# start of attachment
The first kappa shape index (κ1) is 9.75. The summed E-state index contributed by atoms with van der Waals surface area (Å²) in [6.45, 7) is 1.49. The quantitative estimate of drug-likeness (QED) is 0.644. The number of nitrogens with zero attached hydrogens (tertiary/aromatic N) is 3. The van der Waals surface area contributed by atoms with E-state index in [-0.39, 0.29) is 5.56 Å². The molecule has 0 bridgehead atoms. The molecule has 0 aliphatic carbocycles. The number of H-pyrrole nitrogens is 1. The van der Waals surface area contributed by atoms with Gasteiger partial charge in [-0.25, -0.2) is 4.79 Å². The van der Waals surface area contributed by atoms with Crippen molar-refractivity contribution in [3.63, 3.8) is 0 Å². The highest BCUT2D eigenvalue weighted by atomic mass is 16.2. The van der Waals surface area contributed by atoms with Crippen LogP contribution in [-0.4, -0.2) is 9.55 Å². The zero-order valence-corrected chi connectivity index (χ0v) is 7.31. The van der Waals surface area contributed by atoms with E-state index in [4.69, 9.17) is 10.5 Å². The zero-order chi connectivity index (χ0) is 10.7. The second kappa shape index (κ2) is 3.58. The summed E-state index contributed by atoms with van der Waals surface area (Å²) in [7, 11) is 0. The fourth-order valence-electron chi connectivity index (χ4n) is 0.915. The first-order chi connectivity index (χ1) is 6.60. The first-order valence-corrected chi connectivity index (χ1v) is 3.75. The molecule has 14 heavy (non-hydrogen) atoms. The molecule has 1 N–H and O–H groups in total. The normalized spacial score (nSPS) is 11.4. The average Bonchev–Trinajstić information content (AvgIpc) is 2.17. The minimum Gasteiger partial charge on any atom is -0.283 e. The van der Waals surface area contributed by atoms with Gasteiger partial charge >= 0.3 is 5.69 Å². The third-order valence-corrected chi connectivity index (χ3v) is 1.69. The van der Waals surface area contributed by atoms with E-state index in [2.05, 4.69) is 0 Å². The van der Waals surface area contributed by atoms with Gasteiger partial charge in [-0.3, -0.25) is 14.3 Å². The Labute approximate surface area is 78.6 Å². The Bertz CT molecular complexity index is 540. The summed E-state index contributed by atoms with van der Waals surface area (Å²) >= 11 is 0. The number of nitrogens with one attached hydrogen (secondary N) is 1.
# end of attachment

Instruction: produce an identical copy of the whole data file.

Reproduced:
The first kappa shape index (κ1) is 9.75. The summed E-state index contributed by atoms with van der Waals surface area (Å²) in [6.45, 7) is 1.49. The quantitative estimate of drug-likeness (QED) is 0.644. The number of nitrogens with zero attached hydrogens (tertiary/aromatic N) is 3. The van der Waals surface area contributed by atoms with E-state index in [-0.39, 0.29) is 5.56 Å². The molecule has 0 bridgehead atoms. The molecule has 0 aliphatic carbocycles. The number of H-pyrrole nitrogens is 1. The van der Waals surface area contributed by atoms with Gasteiger partial charge in [-0.25, -0.2) is 4.79 Å². The van der Waals surface area contributed by atoms with Crippen molar-refractivity contribution in [3.63, 3.8) is 0 Å². The highest BCUT2D eigenvalue weighted by atomic mass is 16.2. The van der Waals surface area contributed by atoms with Crippen LogP contribution in [-0.4, -0.2) is 9.55 Å². The zero-order valence-corrected chi connectivity index (χ0v) is 7.31. The van der Waals surface area contributed by atoms with E-state index in [4.69, 9.17) is 10.5 Å². The zero-order chi connectivity index (χ0) is 10.7. The second kappa shape index (κ2) is 3.58. The summed E-state index contributed by atoms with van der Waals surface area (Å²) in [7, 11) is 0. The fourth-order valence-electron chi connectivity index (χ4n) is 0.915. The first-order chi connectivity index (χ1) is 6.60. The first-order valence-corrected chi connectivity index (χ1v) is 3.75. The molecule has 14 heavy (non-hydrogen) atoms. The molecule has 1 N–H and O–H groups in total. The normalized spacial score (nSPS) is 11.4. The average Bonchev–Trinajstić information content (AvgIpc) is 2.17. The minimum Gasteiger partial charge on any atom is -0.283 e. The van der Waals surface area contributed by atoms with Gasteiger partial charge >= 0.3 is 5.69 Å². The third-order valence-corrected chi connectivity index (χ3v) is 1.69. The van der Waals surface area contributed by atoms with E-state index in [2.05, 4.69) is 0 Å². The van der Waals surface area contributed by atoms with Gasteiger partial charge in [-0.3, -0.25) is 14.3 Å². The Labute approximate surface area is 78.6 Å². The Bertz CT molecular complexity index is 540. The summed E-state index contributed by atoms with van der Waals surface area (Å²) >= 11 is 0. The number of nitrogens with one attached hydrogen (secondary N) is 1.